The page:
Enhanced PSP SAR Interferometry Analysis of Structures and Natural Terrains: Method and Application to COSMO-SkyMed Data
Costantini, Mario; Minati, Federico; Trillo, Francesco; Vecchioli, Francesco
e-GEOS - an ASI/Telespazio company, ITALY

Synthetic aperture radar (SAR) interferometry is a powerful technology for measuring ground elevation and deformation due to landslides, subsidence, and volcanic or seismic phenomena. The persistent scatterer pair (PSP) approach was recently proposed [1] for the identification of persistent scatterers (PS) in series of full resolution SAR images, and the retrieval of the corresponding terrain height and displacement velocity.
In this work we will present a development of the PSP basic idea aimed at fully extracting the coherent information even from low intensity SAR signals. Basically, the proposed method is very effective at extracting the available information from each single pixel of the SAR image where you could expect a coherent signal, even when there are not strongly scattering structures and the expected signal is low, as in the case of rather smooth surfaces or natural terrains. We will show that an unprecedented high density of ground deformation measurements is obtained, and without the loss of resolution of distributed scatterer techniques [2].
The enhanced PSP procedure presented here exploits (according to the original PSP idea) only the relative properties of pairs of neighboring points ("arcs"). Differently from standard PS techniques ([3] and successive works), this makes the methods insensitive to spatially correlated signals such as atmospheric or orbital artifacts, and does not require model-based interpolations of a preliminary set of measurements. However, whereas the standard PSP algorithm was designed to analyze the minimum number of points and arcs necessary to identify most of the PS, the enhanced procedure, by means of an optimized search procedure more deeply explore all the available information, and makes possible to extract deformation and elevation information corresponding to practically all SAR image pixel where you could expect a coherent signal (also corresponding to smooth surfaces or natural terrains, provided that they do not change with time, like in the case of cultivations or dense vegetation).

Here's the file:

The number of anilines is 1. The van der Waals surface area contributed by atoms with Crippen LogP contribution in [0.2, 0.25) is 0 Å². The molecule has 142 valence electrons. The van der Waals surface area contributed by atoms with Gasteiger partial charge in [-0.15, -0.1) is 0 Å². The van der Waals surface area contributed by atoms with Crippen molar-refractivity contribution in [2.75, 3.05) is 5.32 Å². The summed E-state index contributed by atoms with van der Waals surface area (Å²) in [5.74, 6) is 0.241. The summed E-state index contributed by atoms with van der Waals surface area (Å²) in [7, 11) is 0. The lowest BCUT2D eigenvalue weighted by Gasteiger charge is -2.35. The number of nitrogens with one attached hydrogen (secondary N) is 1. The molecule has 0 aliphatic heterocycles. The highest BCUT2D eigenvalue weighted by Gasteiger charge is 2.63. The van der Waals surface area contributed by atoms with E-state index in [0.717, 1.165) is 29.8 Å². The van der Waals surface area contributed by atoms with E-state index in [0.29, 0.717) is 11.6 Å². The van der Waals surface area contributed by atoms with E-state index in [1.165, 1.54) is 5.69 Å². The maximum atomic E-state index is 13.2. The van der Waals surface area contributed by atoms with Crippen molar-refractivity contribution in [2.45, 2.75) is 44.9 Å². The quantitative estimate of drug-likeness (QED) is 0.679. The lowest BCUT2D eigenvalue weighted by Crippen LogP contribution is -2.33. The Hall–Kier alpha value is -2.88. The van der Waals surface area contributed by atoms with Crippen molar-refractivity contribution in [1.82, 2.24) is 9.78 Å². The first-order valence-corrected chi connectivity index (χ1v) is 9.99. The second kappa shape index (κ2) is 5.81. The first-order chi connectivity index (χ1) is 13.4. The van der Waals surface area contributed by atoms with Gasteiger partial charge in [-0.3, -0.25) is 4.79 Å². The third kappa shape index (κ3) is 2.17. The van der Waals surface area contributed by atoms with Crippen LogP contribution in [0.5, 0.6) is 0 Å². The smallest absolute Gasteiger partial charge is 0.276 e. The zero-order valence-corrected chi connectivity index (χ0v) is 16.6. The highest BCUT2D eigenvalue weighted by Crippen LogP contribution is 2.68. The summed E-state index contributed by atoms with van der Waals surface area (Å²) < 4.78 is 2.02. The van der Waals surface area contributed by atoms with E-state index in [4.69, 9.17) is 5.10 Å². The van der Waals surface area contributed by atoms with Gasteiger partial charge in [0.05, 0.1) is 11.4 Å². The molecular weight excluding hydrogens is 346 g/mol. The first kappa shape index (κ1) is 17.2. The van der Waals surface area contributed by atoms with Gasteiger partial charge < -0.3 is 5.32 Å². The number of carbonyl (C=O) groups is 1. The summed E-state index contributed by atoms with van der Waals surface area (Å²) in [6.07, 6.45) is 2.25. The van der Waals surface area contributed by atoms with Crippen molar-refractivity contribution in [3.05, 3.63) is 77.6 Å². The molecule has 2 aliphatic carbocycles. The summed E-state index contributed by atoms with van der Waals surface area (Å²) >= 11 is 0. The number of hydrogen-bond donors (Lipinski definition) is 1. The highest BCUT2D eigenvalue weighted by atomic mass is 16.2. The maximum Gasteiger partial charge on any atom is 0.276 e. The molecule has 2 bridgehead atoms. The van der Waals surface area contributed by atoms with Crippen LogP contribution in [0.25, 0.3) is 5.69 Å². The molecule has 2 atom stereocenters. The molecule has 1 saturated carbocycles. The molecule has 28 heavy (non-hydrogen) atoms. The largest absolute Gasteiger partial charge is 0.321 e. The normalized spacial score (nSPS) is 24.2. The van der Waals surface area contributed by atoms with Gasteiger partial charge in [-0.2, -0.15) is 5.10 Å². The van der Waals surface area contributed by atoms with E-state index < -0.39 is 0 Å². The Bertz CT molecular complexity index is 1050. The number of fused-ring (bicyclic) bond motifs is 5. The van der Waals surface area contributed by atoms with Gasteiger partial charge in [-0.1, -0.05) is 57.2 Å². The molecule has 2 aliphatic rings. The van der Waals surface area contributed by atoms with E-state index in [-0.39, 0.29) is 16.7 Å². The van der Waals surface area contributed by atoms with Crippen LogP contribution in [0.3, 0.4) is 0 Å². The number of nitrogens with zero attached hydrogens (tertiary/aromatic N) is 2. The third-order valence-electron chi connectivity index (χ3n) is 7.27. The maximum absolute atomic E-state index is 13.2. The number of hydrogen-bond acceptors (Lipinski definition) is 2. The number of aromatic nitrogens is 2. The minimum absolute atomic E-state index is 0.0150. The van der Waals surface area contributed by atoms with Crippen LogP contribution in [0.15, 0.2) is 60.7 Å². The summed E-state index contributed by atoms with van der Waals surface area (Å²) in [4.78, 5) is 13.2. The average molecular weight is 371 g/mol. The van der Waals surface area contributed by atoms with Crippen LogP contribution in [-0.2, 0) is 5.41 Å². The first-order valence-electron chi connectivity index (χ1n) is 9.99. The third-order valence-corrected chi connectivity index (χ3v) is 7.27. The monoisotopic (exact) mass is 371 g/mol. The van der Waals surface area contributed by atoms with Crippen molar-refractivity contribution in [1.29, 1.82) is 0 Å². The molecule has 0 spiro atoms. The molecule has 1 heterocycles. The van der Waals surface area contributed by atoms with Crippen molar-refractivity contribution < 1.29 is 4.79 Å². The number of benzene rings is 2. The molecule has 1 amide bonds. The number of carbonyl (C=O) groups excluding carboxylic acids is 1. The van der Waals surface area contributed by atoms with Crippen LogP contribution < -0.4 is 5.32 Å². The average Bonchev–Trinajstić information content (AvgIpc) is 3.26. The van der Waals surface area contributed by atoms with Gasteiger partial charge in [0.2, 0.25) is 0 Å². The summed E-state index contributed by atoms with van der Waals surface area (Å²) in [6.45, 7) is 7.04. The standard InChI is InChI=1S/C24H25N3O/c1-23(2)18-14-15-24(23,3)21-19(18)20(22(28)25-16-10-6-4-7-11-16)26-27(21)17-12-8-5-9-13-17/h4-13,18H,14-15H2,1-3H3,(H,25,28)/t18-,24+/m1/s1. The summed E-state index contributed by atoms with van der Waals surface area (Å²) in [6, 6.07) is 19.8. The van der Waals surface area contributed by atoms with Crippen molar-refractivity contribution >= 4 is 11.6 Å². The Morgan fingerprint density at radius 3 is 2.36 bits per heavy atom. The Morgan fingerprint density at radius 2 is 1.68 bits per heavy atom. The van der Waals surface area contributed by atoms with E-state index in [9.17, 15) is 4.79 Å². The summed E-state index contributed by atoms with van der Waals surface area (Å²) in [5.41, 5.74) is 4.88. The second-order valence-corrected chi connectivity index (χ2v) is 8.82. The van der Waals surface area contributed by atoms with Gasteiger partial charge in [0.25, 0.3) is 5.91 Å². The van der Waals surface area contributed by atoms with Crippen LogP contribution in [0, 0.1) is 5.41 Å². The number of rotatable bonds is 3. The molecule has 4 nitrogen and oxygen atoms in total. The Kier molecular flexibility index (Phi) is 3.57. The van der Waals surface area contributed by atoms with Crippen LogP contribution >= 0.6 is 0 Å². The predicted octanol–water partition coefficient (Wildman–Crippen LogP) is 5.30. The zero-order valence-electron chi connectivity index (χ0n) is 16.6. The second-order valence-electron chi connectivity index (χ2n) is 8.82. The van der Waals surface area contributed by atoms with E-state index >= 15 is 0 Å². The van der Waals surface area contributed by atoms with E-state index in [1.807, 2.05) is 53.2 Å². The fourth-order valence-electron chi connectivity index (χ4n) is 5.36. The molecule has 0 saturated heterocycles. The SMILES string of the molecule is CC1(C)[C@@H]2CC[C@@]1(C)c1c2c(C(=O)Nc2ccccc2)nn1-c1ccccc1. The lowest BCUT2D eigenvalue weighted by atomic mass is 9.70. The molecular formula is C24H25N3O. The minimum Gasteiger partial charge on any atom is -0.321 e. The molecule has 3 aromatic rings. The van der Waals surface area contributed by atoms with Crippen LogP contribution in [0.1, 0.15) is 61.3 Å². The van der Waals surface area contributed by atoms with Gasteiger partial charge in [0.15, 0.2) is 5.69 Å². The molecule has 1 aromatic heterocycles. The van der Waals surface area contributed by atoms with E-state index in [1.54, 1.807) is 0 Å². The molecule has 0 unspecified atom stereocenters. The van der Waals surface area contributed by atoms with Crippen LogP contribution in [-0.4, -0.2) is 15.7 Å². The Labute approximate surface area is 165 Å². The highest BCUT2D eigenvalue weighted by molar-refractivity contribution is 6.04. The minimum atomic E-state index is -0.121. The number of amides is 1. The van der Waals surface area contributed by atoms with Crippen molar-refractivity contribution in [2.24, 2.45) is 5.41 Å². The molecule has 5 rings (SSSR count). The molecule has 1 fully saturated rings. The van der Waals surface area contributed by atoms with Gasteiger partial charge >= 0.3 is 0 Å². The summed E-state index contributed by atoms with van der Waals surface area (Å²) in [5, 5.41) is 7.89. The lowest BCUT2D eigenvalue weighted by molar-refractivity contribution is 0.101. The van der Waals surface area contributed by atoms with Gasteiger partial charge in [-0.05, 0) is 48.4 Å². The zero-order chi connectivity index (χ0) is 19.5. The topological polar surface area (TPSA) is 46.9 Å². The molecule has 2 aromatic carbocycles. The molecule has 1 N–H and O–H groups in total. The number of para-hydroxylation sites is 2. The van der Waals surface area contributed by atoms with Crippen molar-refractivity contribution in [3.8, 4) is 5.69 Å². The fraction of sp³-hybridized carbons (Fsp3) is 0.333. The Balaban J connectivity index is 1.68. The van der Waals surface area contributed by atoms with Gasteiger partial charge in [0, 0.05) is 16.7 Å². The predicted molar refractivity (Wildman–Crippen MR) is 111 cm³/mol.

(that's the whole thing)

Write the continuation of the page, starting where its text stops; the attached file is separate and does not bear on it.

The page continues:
As a matter of fact, SAR systems like COSMO-SkyMed, thanks to the short wavelength and the low noise level, provide a significant backscattering also from rather smooth surfaces or natural terrains. The sensitivity of the enhanced PSP approach allows extracting this signal and providing very dense ground deformation measurements also in these types of terrains.
The PSP method has been extensively validated and used for operational projects on low and high resolution SAR data over several sites covering most typologies of applications: from study of large areas affected by subsidence, landslides, earthquakes and volcanoes phenomena, up to monitoring of single structures, buildings, transport infrastructures, etc. The standard PSP analysis of COSMO-SkyMed himage stripmap data proved in several experiments its capability of providing ground deformation measurements with millimetric precision [4]. Moreover, the very good (metric) 3D localization of the measurement points allows distinguishing different displacements in the different parts of buildings and structures, which is essential for stability monitoring.